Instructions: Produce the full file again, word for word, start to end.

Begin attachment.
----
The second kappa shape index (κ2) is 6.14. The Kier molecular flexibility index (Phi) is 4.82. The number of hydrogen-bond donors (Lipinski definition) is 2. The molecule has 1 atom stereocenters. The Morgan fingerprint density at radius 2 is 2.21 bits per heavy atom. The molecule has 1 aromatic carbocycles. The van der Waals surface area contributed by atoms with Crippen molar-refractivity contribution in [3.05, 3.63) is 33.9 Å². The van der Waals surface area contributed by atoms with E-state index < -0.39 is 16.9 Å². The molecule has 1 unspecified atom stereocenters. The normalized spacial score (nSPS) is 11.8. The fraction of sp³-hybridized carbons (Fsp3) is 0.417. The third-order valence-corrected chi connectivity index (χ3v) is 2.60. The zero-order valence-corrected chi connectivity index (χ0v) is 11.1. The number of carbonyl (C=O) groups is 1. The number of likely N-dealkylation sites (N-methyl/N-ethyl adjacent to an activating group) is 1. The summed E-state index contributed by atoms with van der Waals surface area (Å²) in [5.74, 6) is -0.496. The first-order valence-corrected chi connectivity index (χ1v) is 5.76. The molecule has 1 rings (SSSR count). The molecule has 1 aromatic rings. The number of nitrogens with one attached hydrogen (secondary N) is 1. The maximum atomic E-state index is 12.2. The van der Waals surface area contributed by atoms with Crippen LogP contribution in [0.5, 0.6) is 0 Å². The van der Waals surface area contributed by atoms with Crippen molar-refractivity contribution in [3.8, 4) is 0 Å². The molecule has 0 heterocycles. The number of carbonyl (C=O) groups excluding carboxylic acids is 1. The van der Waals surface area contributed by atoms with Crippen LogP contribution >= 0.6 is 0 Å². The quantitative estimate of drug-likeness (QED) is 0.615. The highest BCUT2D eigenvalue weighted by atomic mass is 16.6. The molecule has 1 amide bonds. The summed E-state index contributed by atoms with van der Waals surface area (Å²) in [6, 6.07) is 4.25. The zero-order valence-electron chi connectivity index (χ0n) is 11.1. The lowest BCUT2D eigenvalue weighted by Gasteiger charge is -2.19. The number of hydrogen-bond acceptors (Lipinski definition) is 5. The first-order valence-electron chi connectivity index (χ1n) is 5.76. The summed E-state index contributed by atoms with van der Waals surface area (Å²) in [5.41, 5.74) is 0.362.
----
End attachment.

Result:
The second kappa shape index (κ2) is 6.14. The Kier molecular flexibility index (Phi) is 4.82. The number of hydrogen-bond donors (Lipinski definition) is 2. The molecule has 1 atom stereocenters. The Morgan fingerprint density at radius 2 is 2.21 bits per heavy atom. The molecule has 1 aromatic carbocycles. The van der Waals surface area contributed by atoms with Crippen molar-refractivity contribution in [3.05, 3.63) is 33.9 Å². The van der Waals surface area contributed by atoms with E-state index < -0.39 is 16.9 Å². The molecule has 1 unspecified atom stereocenters. The normalized spacial score (nSPS) is 11.8. The fraction of sp³-hybridized carbons (Fsp3) is 0.417. The third-order valence-corrected chi connectivity index (χ3v) is 2.60. The zero-order valence-corrected chi connectivity index (χ0v) is 11.1. The number of carbonyl (C=O) groups is 1. The number of likely N-dealkylation sites (N-methyl/N-ethyl adjacent to an activating group) is 1. The summed E-state index contributed by atoms with van der Waals surface area (Å²) in [5.74, 6) is -0.496. The first-order valence-corrected chi connectivity index (χ1v) is 5.76. The molecule has 1 rings (SSSR count). The molecule has 1 aromatic rings. The number of nitrogens with one attached hydrogen (secondary N) is 1. The maximum atomic E-state index is 12.2. The van der Waals surface area contributed by atoms with Crippen LogP contribution in [0.5, 0.6) is 0 Å². The van der Waals surface area contributed by atoms with Crippen molar-refractivity contribution in [3.8, 4) is 0 Å². The molecule has 0 heterocycles. The number of carbonyl (C=O) groups excluding carboxylic acids is 1. The van der Waals surface area contributed by atoms with Crippen LogP contribution >= 0.6 is 0 Å². The quantitative estimate of drug-likeness (QED) is 0.615. The highest BCUT2D eigenvalue weighted by atomic mass is 16.6. The molecule has 1 amide bonds. The summed E-state index contributed by atoms with van der Waals surface area (Å²) in [6, 6.07) is 4.25. The zero-order valence-electron chi connectivity index (χ0n) is 11.1. The lowest BCUT2D eigenvalue weighted by Gasteiger charge is -2.19. The number of hydrogen-bond acceptors (Lipinski definition) is 5. The first-order valence-electron chi connectivity index (χ1n) is 5.76. The summed E-state index contributed by atoms with van der Waals surface area (Å²) in [5.41, 5.74) is 0.362.